Is Net Promoter Score flawed?
Jeff Berry, Editor-in-Chief of COLLOQUY and Senior Director of Research and Development at LoyaltyOne
Through a special arrangement, what follows is a summary of a special report from COLLOQUY, provider of loyalty-marketing publishing, education and research since 1990.
For more than a decade, the yardstick for measuring business success has been Net Promoter Score (NPS), a tool created to gauge customer satisfaction with a single question: “How likely is it that you would recommend our company/products/services to a friend or colleague?”
Answering on a scale from zero to 10, those giving a score of nine or 10 classified as “promoters” of the company, product or service. Seven or eight scorers are considered “passive”; their responses are essentially thrown out in the final calculation. Zero through six are rated “detractors.” Subtracting the detractors from the promoters yields your Net Promoter Score. Any score above zero is generally considered positive and anything above 50 is excellent.
Yet NPS has also been the subject of criticism and controversy from academics, market researchers and business analysts who question whether it actually moves the needle on consumer behavior and corporate profitability. As with most things in life, Net Promoter Score is probably neither as exalted as proponents claim nor as flawed as critics do.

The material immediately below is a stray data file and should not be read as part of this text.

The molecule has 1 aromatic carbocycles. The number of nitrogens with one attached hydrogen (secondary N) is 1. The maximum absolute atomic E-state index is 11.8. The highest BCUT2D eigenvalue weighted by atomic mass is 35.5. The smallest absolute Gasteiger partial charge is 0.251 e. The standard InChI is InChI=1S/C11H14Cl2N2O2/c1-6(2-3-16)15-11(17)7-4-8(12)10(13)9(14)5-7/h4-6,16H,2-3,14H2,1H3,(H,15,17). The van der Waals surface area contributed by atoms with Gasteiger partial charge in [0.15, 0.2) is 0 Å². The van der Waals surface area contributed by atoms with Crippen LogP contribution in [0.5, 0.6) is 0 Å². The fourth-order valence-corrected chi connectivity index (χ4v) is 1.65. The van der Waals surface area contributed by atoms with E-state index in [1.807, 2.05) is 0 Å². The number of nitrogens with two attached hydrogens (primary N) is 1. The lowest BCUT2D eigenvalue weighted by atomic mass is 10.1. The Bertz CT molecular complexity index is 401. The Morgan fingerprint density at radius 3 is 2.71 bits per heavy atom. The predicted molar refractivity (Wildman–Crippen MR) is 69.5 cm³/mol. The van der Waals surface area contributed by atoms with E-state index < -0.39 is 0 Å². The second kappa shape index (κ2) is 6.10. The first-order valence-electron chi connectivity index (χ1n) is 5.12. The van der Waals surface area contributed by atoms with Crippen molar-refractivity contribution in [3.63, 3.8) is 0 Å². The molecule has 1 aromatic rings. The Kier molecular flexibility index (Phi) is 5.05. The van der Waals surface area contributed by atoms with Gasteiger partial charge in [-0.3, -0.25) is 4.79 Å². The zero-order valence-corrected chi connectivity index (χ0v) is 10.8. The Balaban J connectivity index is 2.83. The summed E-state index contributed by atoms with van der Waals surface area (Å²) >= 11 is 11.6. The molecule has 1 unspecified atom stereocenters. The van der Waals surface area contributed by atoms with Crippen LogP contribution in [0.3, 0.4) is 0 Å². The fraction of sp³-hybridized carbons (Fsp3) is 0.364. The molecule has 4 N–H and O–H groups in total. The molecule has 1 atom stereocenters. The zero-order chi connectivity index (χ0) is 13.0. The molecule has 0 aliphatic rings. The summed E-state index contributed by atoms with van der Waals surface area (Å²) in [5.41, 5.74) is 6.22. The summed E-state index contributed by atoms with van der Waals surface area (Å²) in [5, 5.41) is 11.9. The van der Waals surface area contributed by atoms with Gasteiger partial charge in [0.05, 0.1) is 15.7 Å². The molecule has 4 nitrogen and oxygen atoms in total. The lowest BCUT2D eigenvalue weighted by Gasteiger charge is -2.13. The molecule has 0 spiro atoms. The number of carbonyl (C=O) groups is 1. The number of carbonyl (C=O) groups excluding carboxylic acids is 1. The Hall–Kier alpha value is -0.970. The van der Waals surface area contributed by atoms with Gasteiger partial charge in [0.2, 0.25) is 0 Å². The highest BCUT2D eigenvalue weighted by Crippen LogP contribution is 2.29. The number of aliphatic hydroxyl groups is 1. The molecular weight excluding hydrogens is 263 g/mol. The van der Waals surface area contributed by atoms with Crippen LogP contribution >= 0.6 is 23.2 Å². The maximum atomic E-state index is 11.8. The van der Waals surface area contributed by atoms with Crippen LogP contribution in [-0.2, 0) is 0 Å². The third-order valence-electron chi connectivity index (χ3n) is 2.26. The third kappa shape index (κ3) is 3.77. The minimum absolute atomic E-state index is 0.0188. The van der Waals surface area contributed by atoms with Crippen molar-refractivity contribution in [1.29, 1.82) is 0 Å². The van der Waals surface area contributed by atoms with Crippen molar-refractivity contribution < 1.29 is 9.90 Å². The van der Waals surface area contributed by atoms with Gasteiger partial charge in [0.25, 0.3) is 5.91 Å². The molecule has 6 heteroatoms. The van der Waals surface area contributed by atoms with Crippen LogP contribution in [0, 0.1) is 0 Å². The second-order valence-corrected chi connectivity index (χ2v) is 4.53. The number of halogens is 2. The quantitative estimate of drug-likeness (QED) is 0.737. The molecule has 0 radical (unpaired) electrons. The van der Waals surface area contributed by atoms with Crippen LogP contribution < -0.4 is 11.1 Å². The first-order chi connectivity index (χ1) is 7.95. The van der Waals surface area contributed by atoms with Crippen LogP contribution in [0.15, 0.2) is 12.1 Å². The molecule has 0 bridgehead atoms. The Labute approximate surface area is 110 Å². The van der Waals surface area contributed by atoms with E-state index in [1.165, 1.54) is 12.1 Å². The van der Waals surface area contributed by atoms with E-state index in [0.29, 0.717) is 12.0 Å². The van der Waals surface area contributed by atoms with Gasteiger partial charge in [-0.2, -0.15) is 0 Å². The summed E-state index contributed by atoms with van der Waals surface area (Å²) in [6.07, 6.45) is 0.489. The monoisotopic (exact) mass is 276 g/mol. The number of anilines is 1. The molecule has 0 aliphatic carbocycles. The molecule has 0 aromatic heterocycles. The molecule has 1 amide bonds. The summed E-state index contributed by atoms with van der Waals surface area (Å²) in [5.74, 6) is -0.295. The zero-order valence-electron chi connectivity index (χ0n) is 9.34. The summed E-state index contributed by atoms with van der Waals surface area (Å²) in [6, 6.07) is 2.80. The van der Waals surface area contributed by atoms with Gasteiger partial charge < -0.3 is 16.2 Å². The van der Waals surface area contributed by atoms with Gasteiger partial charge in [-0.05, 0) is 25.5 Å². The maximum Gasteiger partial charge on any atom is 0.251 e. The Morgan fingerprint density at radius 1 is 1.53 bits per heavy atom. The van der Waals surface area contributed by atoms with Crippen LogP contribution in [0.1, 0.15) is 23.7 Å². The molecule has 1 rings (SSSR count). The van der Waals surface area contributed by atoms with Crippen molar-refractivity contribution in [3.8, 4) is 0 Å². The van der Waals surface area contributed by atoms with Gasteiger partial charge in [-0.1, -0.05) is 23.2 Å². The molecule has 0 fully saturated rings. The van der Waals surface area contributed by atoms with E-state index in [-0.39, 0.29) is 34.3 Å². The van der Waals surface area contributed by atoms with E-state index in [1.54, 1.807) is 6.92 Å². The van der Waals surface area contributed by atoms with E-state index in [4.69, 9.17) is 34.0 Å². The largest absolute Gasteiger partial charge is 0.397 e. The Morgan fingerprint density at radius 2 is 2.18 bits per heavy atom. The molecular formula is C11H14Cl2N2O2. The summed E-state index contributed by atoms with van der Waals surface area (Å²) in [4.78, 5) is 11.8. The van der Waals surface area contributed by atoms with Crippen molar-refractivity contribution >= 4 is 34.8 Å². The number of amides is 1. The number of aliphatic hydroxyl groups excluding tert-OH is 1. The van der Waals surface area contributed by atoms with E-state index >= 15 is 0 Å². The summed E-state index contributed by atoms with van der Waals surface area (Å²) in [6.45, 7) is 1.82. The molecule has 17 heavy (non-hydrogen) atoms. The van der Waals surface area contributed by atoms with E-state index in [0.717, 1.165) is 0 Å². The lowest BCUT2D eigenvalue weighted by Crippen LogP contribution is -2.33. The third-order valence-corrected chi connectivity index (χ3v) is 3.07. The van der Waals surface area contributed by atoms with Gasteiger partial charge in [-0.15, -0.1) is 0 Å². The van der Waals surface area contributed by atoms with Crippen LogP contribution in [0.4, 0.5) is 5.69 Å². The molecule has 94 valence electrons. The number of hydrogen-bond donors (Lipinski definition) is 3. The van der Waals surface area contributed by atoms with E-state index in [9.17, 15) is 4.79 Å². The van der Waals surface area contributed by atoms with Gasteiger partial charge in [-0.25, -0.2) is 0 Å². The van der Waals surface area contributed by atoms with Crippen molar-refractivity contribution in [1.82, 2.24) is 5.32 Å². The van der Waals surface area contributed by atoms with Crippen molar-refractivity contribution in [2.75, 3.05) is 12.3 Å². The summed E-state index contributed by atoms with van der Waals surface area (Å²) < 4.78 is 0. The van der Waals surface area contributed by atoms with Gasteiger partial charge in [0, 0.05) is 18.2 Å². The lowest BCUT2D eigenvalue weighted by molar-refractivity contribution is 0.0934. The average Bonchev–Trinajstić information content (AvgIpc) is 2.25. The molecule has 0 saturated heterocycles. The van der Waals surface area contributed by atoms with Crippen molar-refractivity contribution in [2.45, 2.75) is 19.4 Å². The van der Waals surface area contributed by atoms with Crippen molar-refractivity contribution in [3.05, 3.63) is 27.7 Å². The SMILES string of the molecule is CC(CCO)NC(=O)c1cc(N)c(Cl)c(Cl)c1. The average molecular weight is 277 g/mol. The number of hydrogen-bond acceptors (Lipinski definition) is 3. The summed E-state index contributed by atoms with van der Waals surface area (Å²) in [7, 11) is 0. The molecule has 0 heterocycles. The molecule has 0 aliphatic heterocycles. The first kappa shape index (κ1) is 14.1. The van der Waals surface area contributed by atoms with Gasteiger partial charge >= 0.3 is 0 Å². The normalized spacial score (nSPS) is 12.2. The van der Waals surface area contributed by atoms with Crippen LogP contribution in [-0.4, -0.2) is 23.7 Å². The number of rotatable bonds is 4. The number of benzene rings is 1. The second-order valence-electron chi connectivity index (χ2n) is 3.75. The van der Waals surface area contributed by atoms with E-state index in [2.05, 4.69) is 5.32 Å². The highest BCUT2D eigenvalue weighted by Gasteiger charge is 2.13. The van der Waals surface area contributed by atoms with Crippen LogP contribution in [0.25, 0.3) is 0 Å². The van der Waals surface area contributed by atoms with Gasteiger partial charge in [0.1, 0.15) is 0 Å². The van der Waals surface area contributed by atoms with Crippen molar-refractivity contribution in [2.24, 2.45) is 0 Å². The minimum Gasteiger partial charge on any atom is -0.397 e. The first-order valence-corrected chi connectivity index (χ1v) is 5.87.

Strengths of NPS are seen as its simplicity (ease of use/understand), familiarity, benchmarking relativity (many brands use it) and adaptability across industries. One weakness is that NPS is a rear-facing metric: consumers’ attitudes are generally informed by their most recent experience. The response scale can also be confusing or culturally biased and the question has an inherent positive bias.
One inherent flaw is its say-do gap. Our COLLOQUY research found that only 13 percent of customers actually go on to make a recommendation after answering that they would. B2B research also finds only five percent of companies follow up with consumers who were asked the NPS question and ask them to make that recommendation.
In order to refine NPS to be a better predictor of consumer behavior, companies must ask pointed follow-ups: “When will you make this recommendation? Let’s do this!”
Companies must also push to discover the “why” or “why not” of the consumer’s decision to make the recommendation. This can provide an opportunity to change consumer behavior in a way that’s meaningful, rather than just measuring it. If you want to get a real research answer, you need to get at customers’ underlying intent, motivation and belief systems in ways that are not as simple.
- Net Promoter Score: Colloquy Report Explores Much-Lauded Loyalty Tool – COLLOQUY
- Net Promoter Score and Beyond – COLLOQUY
DISCUSSION QUESTIONS: Do you see more of an upside or downside to Net Promoter Score as a measurement tool? What adjustments or extra steps need to be made to improve its effectiveness?